Making the leap from jewelry-making as a part-time gig—which meant working late into the night—to her full-time career was a decision Li made a few years ago, and when asked how she was able to make that switch, she was quick to mention how important it is to establish relationships with costume designers.
“As Cynthia from Buffy moved onto different TV shows, she would take me along and request my stuff,” explained Li. “She is a big reason my business is what it is today. I got to got from show to show with her and she would introduce my stuff to other costume designers.” And because Buffy is a genre show, the follow-ups would often be similar in tone.The process for how Li’s handcrafted pieces end up on screen varies. Some costume designers request certain pieces. On other occasions she will send a box of options, which they then make their selection from. Some designers send a character breakdown, whereas others will simply pick the pieces they like from a wide range. Occasionally a piece will be a prop, integral to a storyline, as was the case on Pretty Little Liars when the request was for a “delicate dainty gold earring.” Li’s pieces have been used on Arrow since Season 2, and that relationship has given Li “a feeling for the kind of things they like." For example, costume designer Maya Mani asked for more silver pieces for the most recent season.
Pitching costume designers is another method, something Li is gearing up for at the moment as shows are about to go back into or start production for the fall TV season. The Charmed and Roswell reboots are two she would love her jewelry to appear on, but she is also keen to be back on Arrow and Riverdale. The common denominator here is The CW, but Li mentioned that her relationship is with the costume designers, not the network.After stepping back from the business for a few years due to family reasons, Li wants to put more emphasis on engaging with fans of the shows her work has appeared on, “I’m trying to do research and learn more about what is out there.” Li went to the Heroes & Villains FanFest last December, where she “encountered people wearing my jewelry in cosplay. That was really trippy and very cool.” She also plans on going back to San Jose for this event at the end of this year, as well as going to a Vampire Diaries convention. Of this particular fandom, she notes, “They are very vocal, loyal, completist fan base. They want everything head-to-toe. They’re amazing.”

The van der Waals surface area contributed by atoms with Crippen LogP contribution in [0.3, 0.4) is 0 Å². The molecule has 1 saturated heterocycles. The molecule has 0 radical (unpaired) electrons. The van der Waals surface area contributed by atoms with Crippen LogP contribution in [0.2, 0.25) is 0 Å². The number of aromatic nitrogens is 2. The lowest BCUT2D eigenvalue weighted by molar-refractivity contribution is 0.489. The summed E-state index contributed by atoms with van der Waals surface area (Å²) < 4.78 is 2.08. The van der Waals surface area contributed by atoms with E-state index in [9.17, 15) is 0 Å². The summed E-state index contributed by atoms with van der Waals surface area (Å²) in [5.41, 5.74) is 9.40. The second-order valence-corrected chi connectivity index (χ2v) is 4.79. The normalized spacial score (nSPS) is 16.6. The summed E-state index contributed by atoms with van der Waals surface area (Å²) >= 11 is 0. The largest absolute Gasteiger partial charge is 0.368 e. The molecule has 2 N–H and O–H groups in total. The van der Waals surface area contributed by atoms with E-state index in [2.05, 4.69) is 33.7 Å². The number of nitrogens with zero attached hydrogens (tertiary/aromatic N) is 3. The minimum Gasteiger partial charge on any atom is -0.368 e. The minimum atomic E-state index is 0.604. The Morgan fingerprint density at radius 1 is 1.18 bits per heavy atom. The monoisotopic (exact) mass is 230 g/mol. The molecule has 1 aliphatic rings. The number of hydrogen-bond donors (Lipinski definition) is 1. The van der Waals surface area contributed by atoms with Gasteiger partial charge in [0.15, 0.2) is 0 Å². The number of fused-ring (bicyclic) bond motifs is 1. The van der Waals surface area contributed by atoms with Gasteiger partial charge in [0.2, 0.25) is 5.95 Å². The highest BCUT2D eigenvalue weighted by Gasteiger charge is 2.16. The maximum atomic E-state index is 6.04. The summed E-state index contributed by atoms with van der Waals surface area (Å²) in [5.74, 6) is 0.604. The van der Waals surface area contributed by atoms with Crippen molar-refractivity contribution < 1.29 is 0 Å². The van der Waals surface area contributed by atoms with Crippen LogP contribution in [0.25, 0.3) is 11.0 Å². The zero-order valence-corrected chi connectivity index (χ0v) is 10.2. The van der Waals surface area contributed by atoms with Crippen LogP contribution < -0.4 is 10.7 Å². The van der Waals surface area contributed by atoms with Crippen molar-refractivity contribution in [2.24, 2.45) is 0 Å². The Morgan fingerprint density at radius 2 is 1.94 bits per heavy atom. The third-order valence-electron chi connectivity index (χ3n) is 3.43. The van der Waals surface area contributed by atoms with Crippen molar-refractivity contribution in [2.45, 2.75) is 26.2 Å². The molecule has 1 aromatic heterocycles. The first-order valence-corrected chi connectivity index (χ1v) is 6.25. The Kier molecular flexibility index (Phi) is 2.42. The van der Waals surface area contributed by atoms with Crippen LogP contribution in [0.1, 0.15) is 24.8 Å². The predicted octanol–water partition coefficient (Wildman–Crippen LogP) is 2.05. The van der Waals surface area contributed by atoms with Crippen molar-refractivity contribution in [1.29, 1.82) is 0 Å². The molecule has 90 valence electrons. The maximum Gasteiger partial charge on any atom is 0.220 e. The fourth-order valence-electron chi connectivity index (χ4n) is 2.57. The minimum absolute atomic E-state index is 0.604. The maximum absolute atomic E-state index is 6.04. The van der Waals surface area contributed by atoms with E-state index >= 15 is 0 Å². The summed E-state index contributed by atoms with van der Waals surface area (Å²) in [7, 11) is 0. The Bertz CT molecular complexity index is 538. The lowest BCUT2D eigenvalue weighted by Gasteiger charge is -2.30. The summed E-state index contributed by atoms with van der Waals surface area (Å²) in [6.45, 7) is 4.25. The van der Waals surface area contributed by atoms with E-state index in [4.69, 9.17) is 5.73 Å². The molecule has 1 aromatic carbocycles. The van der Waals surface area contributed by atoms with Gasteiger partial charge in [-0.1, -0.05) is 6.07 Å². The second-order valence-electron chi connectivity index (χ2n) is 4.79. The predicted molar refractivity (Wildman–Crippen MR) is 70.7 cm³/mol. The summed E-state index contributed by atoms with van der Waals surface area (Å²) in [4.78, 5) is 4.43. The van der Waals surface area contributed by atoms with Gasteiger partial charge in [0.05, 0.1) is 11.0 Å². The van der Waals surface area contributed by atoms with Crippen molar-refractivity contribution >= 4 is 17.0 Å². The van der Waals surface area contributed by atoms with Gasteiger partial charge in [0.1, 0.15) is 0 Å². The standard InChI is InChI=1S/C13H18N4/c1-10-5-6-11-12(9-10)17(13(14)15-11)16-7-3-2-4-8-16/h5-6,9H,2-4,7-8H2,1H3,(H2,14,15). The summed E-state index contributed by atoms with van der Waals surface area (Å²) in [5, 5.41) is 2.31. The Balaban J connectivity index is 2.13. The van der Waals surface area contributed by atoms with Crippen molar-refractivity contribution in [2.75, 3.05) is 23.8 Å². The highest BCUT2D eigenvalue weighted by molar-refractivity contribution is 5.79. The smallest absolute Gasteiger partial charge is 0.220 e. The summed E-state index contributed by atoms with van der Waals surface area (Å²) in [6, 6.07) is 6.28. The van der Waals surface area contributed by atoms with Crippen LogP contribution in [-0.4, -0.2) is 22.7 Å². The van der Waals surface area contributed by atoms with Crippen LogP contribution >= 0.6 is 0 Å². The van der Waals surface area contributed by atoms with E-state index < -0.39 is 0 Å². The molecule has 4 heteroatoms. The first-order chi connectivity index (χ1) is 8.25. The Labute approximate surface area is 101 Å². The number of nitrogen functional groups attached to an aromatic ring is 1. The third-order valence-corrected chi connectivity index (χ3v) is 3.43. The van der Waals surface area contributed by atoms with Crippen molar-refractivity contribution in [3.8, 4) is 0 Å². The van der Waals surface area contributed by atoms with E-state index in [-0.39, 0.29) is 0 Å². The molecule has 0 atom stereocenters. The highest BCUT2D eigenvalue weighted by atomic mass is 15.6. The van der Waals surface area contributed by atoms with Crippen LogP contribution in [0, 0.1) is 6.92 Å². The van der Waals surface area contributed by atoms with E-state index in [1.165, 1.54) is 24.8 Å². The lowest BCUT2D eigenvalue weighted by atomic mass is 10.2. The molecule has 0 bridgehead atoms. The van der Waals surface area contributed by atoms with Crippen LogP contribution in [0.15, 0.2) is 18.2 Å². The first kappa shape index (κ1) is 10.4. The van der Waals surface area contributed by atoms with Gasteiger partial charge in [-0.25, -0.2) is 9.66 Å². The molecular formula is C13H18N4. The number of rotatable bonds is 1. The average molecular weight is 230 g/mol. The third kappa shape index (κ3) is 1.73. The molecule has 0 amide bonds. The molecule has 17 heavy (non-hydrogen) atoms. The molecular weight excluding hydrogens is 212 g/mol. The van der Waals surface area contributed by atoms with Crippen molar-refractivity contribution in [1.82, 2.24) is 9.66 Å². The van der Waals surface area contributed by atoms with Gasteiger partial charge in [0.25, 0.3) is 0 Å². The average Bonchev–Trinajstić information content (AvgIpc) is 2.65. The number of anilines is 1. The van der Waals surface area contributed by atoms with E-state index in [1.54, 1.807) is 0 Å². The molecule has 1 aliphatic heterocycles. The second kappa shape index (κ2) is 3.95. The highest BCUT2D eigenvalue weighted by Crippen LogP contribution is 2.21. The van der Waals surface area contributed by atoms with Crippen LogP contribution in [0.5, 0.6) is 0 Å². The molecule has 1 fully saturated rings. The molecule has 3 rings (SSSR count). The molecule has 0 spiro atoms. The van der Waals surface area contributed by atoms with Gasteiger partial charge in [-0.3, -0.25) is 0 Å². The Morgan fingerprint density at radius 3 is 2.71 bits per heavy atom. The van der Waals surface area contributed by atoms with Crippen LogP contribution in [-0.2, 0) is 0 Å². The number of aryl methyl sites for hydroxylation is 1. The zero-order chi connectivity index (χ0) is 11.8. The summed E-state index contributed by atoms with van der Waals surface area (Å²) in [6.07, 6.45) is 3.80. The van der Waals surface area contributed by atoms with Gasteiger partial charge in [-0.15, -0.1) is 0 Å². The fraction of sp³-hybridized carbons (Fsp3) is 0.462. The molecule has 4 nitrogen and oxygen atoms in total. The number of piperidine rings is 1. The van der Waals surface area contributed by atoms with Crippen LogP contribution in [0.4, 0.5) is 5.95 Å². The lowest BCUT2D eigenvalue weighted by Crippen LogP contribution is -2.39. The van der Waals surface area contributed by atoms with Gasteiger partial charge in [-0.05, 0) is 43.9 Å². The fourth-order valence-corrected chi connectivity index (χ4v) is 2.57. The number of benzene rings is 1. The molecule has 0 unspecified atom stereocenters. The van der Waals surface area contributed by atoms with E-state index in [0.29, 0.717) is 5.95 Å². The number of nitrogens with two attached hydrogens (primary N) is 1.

The level of information we have about our favorite shows right down to the earrings a character wears is something that has been enhanced by the internet. Social media is a good way to promote a business and engage with people buying these products. “You want to see people wearing it,” Li noted. “That is the most fun.” There is also a secret language to these items. To someone that hasn’t seen the show, they might just think it is a pretty necklace. To a fan, it is a knowing wink.
Consumers that flock to Li’s site vary, from the “influx of people who are very specific about what they want, they’ve seen it on TV,” said Li. “I [also] have people who have grown up with me. Professional women, they appreciate my stuff is a little more understated, a little more minimal.”
The landscape of television and e-commerce has altered quite substantially over the last 20 years. Li explained that she never saw this as a career option when she was younger. Encouragement from family, friends and other designers has been invaluable to getting Li to where she is today. Buffy the Vampire Slayer helped kickstart Peggy Li’s jewelry-making enterprise, and the advice she gives about pursuing your dreams is also reminiscent of the Slayer: “This is the secret to freelancers and small businesses. Sometimes you have to try and put it out there. Rule number one. You have to try.”